Piper Wai has a strong following as well. The smaller 2 oz. size comes in a jar, or the sticks come in a 2-pack if that's your preference. Some people had great results; others not so much. Just use a tiny amount because while the activated charcoal absorbs odor, it can stain clothes if you apply too much.
What semi-crunchy fans are saying:
"I've tried everything you can buy in stores, but I'm not a fan of any of them. My fave I've found is sold online - Piper Wai."
"With Piper Wai, there’s not really a transition time. It smells really good and you could always reapply if needed through day."
Native includes a probiotic in the mix to combat the bacteria that causes odor in the first place. Like several others, it does contain baking soda, so make sure you don't react first.
What semi-crunchy fans say:
"I tried Schmidt's but it didn't work for me. I switched to Native and it's great.
"It works well enough for both me and my husband."
"Native is the first I've ever used that actually works for me... Highly recommend it!"
Additional Tips and Suggestions
Antiperspirant is generally aluminum-based, so these are all deodorant-only. It can be weird getting used to actually sweating again, but it's not the sweat that smells, it's the bacteria.
Some people find it helpful to do a little armpit detox (things you never thought you'd say). The easiest one is mixing a little apple cider vinegar (ACV) with some bentonite clay, applying to your pits like a mask for 10-20 minutes, then washing off.
You can also increase the effectiveness of your deodorant by swiping your pits with a little ACV, witch hazel, or rubbing alcohol, then letting them dry before applying.
If you get a rash, it's probably the baking soda, or possibly a reaction to that scent. If so, contact the company to see if they'll let you exchange it for another scent/formula! Or try one of the homemade options below.
Still stinky? A friend once suggested taking chlorella internally to combat odor, and I scoffed. Then I looked it up, started taking it for low iron, and it totally works. I linked a spirulina/chlorella combo I use, but I've heard the liquid works great.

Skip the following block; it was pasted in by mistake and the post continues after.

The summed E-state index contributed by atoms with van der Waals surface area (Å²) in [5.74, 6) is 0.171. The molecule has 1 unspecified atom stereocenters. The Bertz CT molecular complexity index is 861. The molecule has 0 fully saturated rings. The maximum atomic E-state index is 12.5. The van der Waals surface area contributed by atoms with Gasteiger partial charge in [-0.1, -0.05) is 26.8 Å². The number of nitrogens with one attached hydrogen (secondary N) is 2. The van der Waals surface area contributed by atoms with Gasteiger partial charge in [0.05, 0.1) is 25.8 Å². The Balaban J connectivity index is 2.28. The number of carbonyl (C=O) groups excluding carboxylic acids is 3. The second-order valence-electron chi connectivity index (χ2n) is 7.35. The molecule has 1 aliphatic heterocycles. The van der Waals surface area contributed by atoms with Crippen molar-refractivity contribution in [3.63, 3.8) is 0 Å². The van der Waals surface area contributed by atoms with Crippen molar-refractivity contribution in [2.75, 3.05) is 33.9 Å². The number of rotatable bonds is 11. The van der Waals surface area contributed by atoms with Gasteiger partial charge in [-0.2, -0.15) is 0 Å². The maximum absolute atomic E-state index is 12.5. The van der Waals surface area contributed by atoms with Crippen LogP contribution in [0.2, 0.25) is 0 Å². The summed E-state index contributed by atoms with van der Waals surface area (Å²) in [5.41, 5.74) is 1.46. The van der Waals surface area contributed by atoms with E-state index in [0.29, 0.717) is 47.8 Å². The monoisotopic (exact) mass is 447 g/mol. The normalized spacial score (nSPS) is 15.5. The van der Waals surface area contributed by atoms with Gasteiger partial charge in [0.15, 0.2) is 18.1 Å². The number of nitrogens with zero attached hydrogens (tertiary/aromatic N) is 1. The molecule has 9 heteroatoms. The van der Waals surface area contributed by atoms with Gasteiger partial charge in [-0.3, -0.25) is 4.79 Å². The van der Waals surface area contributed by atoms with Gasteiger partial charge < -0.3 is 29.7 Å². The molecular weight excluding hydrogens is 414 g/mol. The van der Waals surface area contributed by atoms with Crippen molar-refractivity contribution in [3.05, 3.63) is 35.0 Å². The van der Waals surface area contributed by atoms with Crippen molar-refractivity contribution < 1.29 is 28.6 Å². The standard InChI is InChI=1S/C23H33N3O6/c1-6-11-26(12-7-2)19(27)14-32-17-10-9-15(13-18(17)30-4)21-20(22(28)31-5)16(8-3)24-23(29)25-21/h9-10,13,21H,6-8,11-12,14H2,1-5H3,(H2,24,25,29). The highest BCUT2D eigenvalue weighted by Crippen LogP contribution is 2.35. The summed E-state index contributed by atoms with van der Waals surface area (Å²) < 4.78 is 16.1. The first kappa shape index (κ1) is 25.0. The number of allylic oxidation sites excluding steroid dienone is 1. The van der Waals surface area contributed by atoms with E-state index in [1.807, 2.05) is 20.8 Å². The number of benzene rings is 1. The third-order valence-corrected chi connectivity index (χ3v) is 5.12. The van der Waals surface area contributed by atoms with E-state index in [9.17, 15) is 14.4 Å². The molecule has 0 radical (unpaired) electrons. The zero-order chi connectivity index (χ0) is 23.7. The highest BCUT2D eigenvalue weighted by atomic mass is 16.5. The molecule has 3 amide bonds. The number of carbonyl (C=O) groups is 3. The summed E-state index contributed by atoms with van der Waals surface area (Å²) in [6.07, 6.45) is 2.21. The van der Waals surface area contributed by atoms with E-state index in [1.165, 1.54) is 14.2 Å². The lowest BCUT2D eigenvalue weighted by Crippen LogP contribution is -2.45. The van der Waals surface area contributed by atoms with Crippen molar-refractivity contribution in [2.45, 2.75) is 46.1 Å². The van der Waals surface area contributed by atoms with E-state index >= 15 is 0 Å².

I swallow the tablets with water, or throw a few in the blender with my smoothies. My kids eat them like candy for the "swamp mouth" effect.
Basic DIY Deodorant
3 TB coconut oil
¼ cup baking soda
1/3 cup arrowroot powder
Melt coconut oil. Add essential oils to coconut oil if desired.
Combine arrowroot & baking soda. Mix in oils thoroughly.
Store in a clean, dry container.
You may need to adjust the amounts slightly to compensate for the humidity in your area – if it’s dry/crumbly, add drops of coconut oil until desired consistency is reached. If it’s too wet, add equal parts of baking soda and arrowroot by the teaspoon until it’s solid and a little springy.
Sensitive Skin Recipe
3 tablespoons coconut oil
1 tablespoon shea butter
1 tablespoon beeswax
3-10 drops desired essential oils
¼ cup arrowroot powder
¼ cup cornstarch
Melt coconut oil, shea butter & beeswax in a double boiler on stove. You can also use a glass bowl on top of a pan with water in it. Stir in essential oils.
Combine cornstarch and arrowroot powder. Mix until well combined and store in clean dry containers.
You may need to adjust the amounts slightly to compensate for the humidity in your area – if it’s dry/crumbly, add coconut oil drop wise until desired consistency. If it’s too wet, add arrowroot by the teaspoon until it’s solid and a little springy.
Essential Oil Blend Inspiration:
Need some ideas for great scent combinations? Here you go!
3-5 drops tea tree, 3-5 drops lavender
3-5 drops sage, 2 drops rosemary, 3-5 drops lemon
3-5 drops lemon, 3-5 drops geranium
3-5 drops orange, 3-5 drops frankincense
Essential oils are potent. If you're sensitive to scents, 2-3 drops total would be plenty. For these recipes, no more than 8-10 drops is best practice.
How did your parents prepare you for your first period?
Did they prepare you at all?
My memories aren't very clear, but I remember reading about it beforehand, and I had an older sister go through it first. When I started my period at school when I was 11, she was there to support me through it, help me find a pad, and make sure I was OK.
Many of my clients and community members have a few years to think about this, but the years are short, aren't they? This came up in my Facebook group a few months ago. Here is Danielle's post, shared with her and Zoey's permission:
Zoey is 10, and hasn't gotten her period yet but is very excited about the possibility. I put together these period packs for her to put in her backpack and to keep in the car so wherever she is when it starts, she'll be prepared. I wish someone had cared enough to do something like this for me when I was a preteen. I got my period at 11 and had to save up my lunch money to buy pads. I used socks and washcloths when I couldn't afford it and was never given proper education on my options. Zoey carefully picked the period panties she wanted, decided on organic cotton pads after looking at cups and tampons as well, and they came with these cute little wipe packs that smell wonderful. I'm so happy I can give her a different introduction to menstruation than I had. This is so healing for me. Now I want my own unicorn period packs. 😂❤️"
Did someone say unicorns???
I ran into Zoey at school a few days later and asked if she would show me one of her pouches, and if I could take a picture of her to share with this post. How sweet is this?
How to make a period pouch